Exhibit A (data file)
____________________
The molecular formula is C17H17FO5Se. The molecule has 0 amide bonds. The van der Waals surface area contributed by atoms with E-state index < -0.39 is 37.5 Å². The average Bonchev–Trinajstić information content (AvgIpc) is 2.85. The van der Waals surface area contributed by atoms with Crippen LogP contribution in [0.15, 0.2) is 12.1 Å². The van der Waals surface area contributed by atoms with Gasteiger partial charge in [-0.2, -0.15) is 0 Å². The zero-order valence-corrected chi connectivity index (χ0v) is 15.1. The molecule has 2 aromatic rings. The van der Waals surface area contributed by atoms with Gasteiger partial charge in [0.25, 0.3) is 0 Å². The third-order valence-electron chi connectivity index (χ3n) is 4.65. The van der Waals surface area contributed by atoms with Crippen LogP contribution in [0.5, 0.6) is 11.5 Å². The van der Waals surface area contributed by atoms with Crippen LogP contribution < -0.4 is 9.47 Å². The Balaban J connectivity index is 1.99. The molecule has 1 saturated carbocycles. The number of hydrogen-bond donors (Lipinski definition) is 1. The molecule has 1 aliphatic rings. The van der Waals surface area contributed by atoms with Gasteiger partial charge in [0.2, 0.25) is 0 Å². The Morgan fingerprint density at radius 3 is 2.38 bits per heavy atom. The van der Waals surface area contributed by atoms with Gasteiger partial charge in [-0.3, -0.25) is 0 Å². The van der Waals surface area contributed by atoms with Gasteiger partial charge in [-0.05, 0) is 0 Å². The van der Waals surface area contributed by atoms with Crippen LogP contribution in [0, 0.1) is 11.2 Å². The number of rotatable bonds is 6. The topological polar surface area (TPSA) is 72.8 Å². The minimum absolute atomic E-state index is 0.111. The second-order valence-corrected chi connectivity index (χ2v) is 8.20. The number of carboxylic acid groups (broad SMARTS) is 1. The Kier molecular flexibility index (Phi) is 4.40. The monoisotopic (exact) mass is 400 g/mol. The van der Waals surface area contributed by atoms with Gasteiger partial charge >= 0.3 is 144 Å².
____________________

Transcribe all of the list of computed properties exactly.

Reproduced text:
The molecular formula is C17H17FO5Se. The molecule has 0 amide bonds. The van der Waals surface area contributed by atoms with E-state index < -0.39 is 37.5 Å². The average Bonchev–Trinajstić information content (AvgIpc) is 2.85. The van der Waals surface area contributed by atoms with Crippen LogP contribution in [0.15, 0.2) is 12.1 Å². The van der Waals surface area contributed by atoms with Gasteiger partial charge in [-0.2, -0.15) is 0 Å². The zero-order valence-corrected chi connectivity index (χ0v) is 15.1. The molecule has 2 aromatic rings. The van der Waals surface area contributed by atoms with Gasteiger partial charge in [0.25, 0.3) is 0 Å². The third-order valence-electron chi connectivity index (χ3n) is 4.65. The van der Waals surface area contributed by atoms with Crippen LogP contribution in [0.5, 0.6) is 11.5 Å². The van der Waals surface area contributed by atoms with Crippen LogP contribution < -0.4 is 9.47 Å². The Balaban J connectivity index is 1.99. The molecule has 1 saturated carbocycles. The number of hydrogen-bond donors (Lipinski definition) is 1. The molecule has 1 aliphatic rings. The van der Waals surface area contributed by atoms with Gasteiger partial charge in [0.2, 0.25) is 0 Å². The Morgan fingerprint density at radius 3 is 2.38 bits per heavy atom. The van der Waals surface area contributed by atoms with Gasteiger partial charge in [-0.3, -0.25) is 0 Å². The van der Waals surface area contributed by atoms with Gasteiger partial charge in [-0.05, 0) is 0 Å². The van der Waals surface area contributed by atoms with Crippen LogP contribution in [0, 0.1) is 11.2 Å². The number of rotatable bonds is 6. The topological polar surface area (TPSA) is 72.8 Å². The minimum absolute atomic E-state index is 0.111. The second-order valence-corrected chi connectivity index (χ2v) is 8.20. The number of carboxylic acid groups (broad SMARTS) is 1. The Kier molecular flexibility index (Phi) is 4.40. The monoisotopic (exact) mass is 400 g/mol. The van der Waals surface area contributed by atoms with Gasteiger partial charge >= 0.3 is 144 Å².